Pickering gains polish, loses girth Eastern League All-Star overcomes slow start; Minor-league notebook


He comes with a buildup to match his massive frame and a need to be very careful about how he handles both high expectations and his weight.

So far, Calvin Pickering is handling each issue just fine.

After a spring in which speculation abounded about his response to a jump from a lower Single-A league to the challenge of Double-A baseball, Pickering has buried all the doubts.

"In spring training, I just set my goal to be in AA. I wasn't going to go to Frederick [high Single-A]," said the 6-foot-3, 280-pound Bowie first baseman, now hitting .286 with 11 home runs and 51 RBIs. "There was a lot of pressure on the guys coming from Delmarva, the young and top prospects. You just have to make the adjustments."

Only 21, Pickering is the Orioles' first baseman of the future. He won the Brooks Robinson Award as the organization's Minor Leaguer of the Year in 1996, the first rookie-league player ever chosen.

And last year, after a .197 average in his first month with the Shorebirds, he smashed a system-high 25 homers and had 39 multiple-hit games while hitting .311.

Then, he went to Hawaii to play winter ball for his current manager, Joe Ferguson, and thrived again, batting .301 with a league-high 10 homers.

"Going there was the big thing," said Pickering, who'll represent the Baysox at the Eastern League All-Star Game at New Haven on July 8. "I worked hard on seeing the ball better and began being more patient and relaxing."

Ferguson said, "This guy is driven to hit. He is going to be a big-league hitter because he takes an out very personally."

The Virgin Islands native addressed issue No. 2 last winter by participating in the Duke University rice diet to "learn how to eat right. I did pretty good keeping my weight down and went to spring training in good shape."

Pickering reached his goal, getting assigned to the Baysox. But the inevitable slow start followed (4-for-41 at the plate) and the volume of the questions increased.

But Pickering wasn't worried. "I knew it was just a matter of time," he said. "I was hitting the ball good; it just wasn't finding the holes."

During his boyhood, Pickering played against former pros in the islands, "taking everything serious because a lot of scouts didn't see us down there."

He moved to Florida for his senior year of high school, but still wasn't drafted until the 35th round in 1995. He may turn out to be a steal, particularly if he improves his defense, the one portion of his game that requires refinement.

"I want to be a Gold Glover in the big leagues," he said. "But I have to work on it, especially the throw to second. I'm thinking on it too much and trying to guide the ball."

For Pickering, a very selective hitter for a man with such raw power, the best of the season may be yet to come, though he expects it to come in Bowie.

"There isn't any rush," he said. "I'll be in the big leagues by the time I'm 23. Whenever I get there, I get there."

Rochester Red Wings

Rochester sank into last place in the International League's Northern Division at the halfway point after losing four straight to Toledo. Despite the record, the Red Wings sent three players to the all-star team; starting third baseman Willis Otanez, second baseman P. J. Forbes and unbeaten pitcher Joel Bennett (9-0) . The team released shortstop Mitch Simons, and well-traveled pitcher Dave Fleming. The additions of David Lamb from Bowie and Jesus Tavares from the Orioles made 58 moves for the year. Closer Bobby Munoz allowed no runs in his first 14 outings after returning from Baltimore. Brian Sackinsky is restricted to relief duty as he continues to struggle with arm trouble.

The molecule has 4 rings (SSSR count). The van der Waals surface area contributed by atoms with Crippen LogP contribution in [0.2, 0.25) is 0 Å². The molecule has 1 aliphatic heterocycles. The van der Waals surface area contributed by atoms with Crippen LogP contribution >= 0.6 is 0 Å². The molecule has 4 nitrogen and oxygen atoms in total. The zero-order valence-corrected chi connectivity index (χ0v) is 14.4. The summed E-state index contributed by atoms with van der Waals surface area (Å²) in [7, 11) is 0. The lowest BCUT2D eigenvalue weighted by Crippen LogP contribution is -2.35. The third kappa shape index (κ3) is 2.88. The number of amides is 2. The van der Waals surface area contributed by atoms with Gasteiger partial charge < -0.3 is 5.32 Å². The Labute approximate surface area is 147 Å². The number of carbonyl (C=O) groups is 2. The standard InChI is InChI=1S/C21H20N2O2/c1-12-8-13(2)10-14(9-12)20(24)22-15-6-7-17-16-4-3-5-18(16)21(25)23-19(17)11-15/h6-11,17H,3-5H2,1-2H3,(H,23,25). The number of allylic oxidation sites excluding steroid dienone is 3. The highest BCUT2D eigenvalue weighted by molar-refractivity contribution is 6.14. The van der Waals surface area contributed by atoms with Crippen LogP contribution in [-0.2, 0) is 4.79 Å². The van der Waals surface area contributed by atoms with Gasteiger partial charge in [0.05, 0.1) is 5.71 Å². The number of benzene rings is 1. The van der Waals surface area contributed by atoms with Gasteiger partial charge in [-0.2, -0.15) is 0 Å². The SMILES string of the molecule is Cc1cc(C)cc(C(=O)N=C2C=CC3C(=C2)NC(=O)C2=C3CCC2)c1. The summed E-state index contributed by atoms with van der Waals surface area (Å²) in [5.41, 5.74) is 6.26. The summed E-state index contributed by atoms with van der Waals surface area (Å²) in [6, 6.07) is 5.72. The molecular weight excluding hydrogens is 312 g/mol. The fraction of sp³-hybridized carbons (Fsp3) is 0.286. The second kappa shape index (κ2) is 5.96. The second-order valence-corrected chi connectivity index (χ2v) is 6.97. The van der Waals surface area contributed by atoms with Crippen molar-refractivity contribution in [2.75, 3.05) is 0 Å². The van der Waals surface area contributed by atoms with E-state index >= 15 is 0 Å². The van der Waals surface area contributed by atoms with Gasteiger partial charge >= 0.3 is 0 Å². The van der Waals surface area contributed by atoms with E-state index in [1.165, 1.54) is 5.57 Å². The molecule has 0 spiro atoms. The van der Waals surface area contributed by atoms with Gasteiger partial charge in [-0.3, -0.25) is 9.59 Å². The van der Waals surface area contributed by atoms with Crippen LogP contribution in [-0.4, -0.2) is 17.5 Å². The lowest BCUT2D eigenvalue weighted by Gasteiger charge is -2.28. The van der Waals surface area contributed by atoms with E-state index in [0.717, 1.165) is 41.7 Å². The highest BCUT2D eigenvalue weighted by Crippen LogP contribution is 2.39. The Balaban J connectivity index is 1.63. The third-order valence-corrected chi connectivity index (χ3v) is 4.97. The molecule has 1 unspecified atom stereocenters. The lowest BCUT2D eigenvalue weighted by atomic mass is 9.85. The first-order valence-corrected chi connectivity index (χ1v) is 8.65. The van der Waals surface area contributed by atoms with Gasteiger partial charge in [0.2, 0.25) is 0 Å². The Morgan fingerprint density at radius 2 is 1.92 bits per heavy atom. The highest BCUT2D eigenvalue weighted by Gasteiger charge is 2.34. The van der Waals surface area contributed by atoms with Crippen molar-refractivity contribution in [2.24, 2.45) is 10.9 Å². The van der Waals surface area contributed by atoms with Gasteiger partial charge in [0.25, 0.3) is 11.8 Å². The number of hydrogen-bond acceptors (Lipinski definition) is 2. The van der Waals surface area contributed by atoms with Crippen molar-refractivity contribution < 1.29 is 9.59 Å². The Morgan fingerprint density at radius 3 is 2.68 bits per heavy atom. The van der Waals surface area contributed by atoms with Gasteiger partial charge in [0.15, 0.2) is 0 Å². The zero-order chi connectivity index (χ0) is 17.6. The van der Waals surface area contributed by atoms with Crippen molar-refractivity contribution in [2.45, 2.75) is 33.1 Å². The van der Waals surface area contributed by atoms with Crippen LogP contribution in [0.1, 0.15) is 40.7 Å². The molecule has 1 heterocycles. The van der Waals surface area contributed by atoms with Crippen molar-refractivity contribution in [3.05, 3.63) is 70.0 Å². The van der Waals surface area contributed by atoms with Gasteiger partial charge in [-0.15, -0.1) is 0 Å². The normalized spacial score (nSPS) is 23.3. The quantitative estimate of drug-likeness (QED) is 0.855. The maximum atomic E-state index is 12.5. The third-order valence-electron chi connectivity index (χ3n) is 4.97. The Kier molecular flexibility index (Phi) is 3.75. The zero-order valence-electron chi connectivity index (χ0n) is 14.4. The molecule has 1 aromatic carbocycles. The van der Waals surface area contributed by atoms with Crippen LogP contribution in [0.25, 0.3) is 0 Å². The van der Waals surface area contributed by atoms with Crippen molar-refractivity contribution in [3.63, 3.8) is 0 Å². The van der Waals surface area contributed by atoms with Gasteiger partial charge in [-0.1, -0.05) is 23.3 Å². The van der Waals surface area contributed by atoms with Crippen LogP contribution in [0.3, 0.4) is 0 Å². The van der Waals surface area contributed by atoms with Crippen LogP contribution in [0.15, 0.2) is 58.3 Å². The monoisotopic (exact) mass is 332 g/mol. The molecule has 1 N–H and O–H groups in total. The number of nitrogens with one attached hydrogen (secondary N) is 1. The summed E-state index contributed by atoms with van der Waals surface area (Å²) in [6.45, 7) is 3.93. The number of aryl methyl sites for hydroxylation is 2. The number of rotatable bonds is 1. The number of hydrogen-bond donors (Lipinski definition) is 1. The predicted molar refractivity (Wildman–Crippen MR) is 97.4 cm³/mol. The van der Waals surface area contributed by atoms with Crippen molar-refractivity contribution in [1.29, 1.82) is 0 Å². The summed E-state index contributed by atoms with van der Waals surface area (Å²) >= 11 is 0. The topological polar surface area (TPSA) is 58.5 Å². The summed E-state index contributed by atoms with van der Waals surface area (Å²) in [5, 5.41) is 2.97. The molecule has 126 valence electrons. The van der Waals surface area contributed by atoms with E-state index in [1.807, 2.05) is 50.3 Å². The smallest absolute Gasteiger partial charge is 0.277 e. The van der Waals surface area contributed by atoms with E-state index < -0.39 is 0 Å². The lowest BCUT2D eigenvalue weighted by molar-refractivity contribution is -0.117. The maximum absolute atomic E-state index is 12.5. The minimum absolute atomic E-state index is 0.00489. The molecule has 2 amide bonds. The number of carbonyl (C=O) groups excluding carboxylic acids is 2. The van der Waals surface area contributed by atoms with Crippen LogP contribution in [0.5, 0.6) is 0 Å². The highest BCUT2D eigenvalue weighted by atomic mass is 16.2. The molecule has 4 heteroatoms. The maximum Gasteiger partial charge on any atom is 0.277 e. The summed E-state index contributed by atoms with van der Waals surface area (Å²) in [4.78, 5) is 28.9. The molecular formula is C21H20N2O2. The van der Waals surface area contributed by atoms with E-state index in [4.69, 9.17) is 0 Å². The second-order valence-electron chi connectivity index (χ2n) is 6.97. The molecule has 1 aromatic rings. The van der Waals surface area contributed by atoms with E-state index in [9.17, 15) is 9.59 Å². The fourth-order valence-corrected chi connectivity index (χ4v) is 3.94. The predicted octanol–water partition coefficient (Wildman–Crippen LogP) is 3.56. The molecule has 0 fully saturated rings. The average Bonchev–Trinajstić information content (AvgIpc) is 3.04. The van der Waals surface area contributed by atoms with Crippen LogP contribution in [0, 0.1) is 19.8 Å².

Bowie Baysox

The starting rotation emerged at Bowie with a 2-0 record and 1.82 ERA over a seven-game span as the Baysox scuffled to stay in the playoff race. Matt Snyder was the leader, retiring 42 of 45 PTC batters in one stretch and striking out 26 in 19 innings. Rocky Coppinger rebounded with two strong outings and Nerio Rodriguez pitched two perfect innings on rehabilitation. Radhames Dykhoff lost his first two appearances after undergoing a 12-day layoff with the Orioles. Shortstop Augie Ojeda rejoined the team as the starter after a long recovery from a wrist fracture. Slick-fielding Jesse Garcia committed two errors at shortstop while briefly filling in. Baltimore-born Tim Garland hit safely in his first six games.

Frederick Keys

An infield shake-up took place at Frederick with Ivanon Coffie moving from third base to shortstop, Jerry Hairston from short to second base and Carlos Casimiro from second to third. The Keys finished third in the Northern Division's first half after losing their last three to champion Wilmington and eight of their last 11. The team sent pitcher Americo Peguero to Delmarva, and released pitcher Cameron Forbes and outfielder Miguel Mejia.

Delmarva Shorebirds

No. 1 draftee Darnell McDonald has flourished in the leadoff spot at Delmarva, batting .390 over a 12-game span. He scored 11 runs in seven games. Matt Riley continues to impress on the mound. He has not allowed an earned run in his first 18 innings and opposing batters have hit .098 against him. The pitching overall led the Shorebirds to 16 wins in 19 games and the best record in the South Atlantic League. Outfielder Roberto Rivera hit four homers in five games.

Rookie leagues

Gilberto Bello, converted from catching to pitching at Bluefield, recorded six strikeouts and two saves after 4 2/3 innings. He made one start at third base and went 3-for-7 in a 12-inning game. At Gulf Coast, Tim Raines Jr. went 2-for-3 in his debut with two steals.

Pub Date: 6/29/98

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